Reading Lists

St. Bernard’s parents and faculty share a deep love of reading.  This appreciation will be passed on to your sons, thanks to the wealth of books and stories available in our library and at home.  For parents and children, reading together is one of the great pleasures of life.
The St. Bernard’s Reading List is a selection of fiction and nonfiction titles that the school recommends.  All of these titles are available in the school library.  In addition, audio books of many titles are available on St. Bernard’s SORA app.  The aim of the list is to recommend some good books and also to promote a love for the classics; these are works that may be challenging initially, yet have been loved by many generations.
The list is divided for readers of different ages, but boys should feel free to try a book from a more or less advanced list.  The given school level is only an approximate guide.  Including every title by an author proved unwieldy.  In most cases, other titles by the same author are also recommended, especially if they are part of a series.  Books marked with an asterisk (*) are current class texts; a Roman numeral (Grade IV - IX) indicates the grade in which these books are usually read.  Not every asterisk is marked by a grade, however, as the grade for reading a text can vary, particularly in the Junior School.  Class readers are always more exciting when read first in class as a group.  We recommend that students wait until they are in that grade before reading these class texts.
Do not hesitate to ask teachers or classmates for recommendations.  Some of these writers, such as Nesbit, Twain, or Dickens, may well be better read aloud at first.  We strongly encourage the boys to enjoy audio books; these can be invaluable on long journeys.

With certain classics, such as Homer, it is often advisable to read a simplified and illustrated version initially and then tackle the original.  Reading a great work of literature before one is ready is rarely productive.  Some works of literature may on occasion contain material or vocabulary that our generation finds difficult.  Our belief is that such material should be treated carefully and always be presented within a historical context to young readers.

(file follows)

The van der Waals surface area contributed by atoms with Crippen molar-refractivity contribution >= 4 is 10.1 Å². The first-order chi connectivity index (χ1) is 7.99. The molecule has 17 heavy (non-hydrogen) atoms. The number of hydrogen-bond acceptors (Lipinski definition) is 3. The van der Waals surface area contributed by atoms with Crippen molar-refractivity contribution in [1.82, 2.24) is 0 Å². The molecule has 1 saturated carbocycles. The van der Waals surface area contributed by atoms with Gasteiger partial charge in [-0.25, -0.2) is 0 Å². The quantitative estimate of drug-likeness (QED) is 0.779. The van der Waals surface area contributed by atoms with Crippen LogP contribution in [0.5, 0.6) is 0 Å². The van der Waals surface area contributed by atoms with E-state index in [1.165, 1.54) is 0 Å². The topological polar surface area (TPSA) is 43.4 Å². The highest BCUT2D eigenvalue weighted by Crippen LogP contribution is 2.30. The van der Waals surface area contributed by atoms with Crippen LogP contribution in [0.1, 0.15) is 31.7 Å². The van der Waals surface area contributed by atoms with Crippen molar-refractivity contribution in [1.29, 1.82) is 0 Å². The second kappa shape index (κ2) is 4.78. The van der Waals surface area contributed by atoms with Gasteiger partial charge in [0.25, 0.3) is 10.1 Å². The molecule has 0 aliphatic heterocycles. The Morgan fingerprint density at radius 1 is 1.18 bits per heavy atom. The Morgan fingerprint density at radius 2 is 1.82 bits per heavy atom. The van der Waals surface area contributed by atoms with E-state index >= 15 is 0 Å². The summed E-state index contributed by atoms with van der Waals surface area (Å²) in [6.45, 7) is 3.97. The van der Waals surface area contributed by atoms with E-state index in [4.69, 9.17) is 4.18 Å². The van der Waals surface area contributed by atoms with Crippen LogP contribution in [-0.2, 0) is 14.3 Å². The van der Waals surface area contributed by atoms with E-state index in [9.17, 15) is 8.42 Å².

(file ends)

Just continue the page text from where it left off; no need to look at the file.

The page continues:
It cannot be too strongly emphasized that familiarity with the major stories of the Bible (Old and New Testament) is essential to the sophisticated appreciation of much of English and American literature.  The same is true of Classical myths, proverbs, fairy tales, fables, and nursery rhymes.

In addition to the St. Bernard’s reading list, the library has many guides for parents who would like to help their sons choose good books or are looking for stories or poems to read aloud.

Library New Arrivals

— The Saint Bernard's Budget, June 1914

It takes courage to recommend fiction of any kind for boys.  It takes still more courage to attempt to suggest what fiction might be appreciated by boys, and he would be bold indeed who would dare attempt “The Hundred Best Books for Boys!”  St. Bernard’s has ventured on “One Hundred Books which boys have cared to read and which are worth reading”...Every book in the list is well written.  The majority are exciting enough for any ordinary boy.  Not a few have a definite literary value.  Very many have an educational value.  All are manly and wholesome.